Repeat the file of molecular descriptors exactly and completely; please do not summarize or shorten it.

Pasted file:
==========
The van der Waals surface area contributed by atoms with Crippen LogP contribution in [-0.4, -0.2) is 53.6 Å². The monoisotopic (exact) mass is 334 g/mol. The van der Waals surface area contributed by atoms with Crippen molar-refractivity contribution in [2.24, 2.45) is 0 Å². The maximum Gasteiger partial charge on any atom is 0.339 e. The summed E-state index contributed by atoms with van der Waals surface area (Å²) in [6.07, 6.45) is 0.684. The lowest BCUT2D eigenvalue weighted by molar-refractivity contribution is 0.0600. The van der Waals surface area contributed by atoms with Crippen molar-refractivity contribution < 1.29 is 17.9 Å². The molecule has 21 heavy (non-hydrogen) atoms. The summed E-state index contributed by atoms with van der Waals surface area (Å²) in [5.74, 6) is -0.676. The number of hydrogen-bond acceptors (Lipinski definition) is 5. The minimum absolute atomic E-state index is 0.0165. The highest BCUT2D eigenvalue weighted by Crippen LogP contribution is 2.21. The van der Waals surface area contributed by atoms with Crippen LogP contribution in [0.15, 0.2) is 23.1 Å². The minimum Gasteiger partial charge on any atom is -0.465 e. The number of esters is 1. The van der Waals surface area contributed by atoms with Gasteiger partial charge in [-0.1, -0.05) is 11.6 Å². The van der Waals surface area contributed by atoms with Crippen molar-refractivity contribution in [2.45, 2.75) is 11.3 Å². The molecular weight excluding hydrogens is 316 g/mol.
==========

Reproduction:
The van der Waals surface area contributed by atoms with Crippen LogP contribution in [-0.4, -0.2) is 53.6 Å². The monoisotopic (exact) mass is 334 g/mol. The van der Waals surface area contributed by atoms with Crippen molar-refractivity contribution in [2.24, 2.45) is 0 Å². The maximum Gasteiger partial charge on any atom is 0.339 e. The summed E-state index contributed by atoms with van der Waals surface area (Å²) in [6.07, 6.45) is 0.684. The lowest BCUT2D eigenvalue weighted by molar-refractivity contribution is 0.0600. The van der Waals surface area contributed by atoms with Crippen molar-refractivity contribution < 1.29 is 17.9 Å². The molecule has 21 heavy (non-hydrogen) atoms. The summed E-state index contributed by atoms with van der Waals surface area (Å²) in [5.74, 6) is -0.676. The number of hydrogen-bond acceptors (Lipinski definition) is 5. The minimum absolute atomic E-state index is 0.0165. The highest BCUT2D eigenvalue weighted by Crippen LogP contribution is 2.21. The van der Waals surface area contributed by atoms with Crippen LogP contribution in [0.15, 0.2) is 23.1 Å². The minimum Gasteiger partial charge on any atom is -0.465 e. The number of esters is 1. The van der Waals surface area contributed by atoms with Gasteiger partial charge in [-0.1, -0.05) is 11.6 Å². The van der Waals surface area contributed by atoms with Crippen molar-refractivity contribution in [2.45, 2.75) is 11.3 Å². The molecular weight excluding hydrogens is 316 g/mol.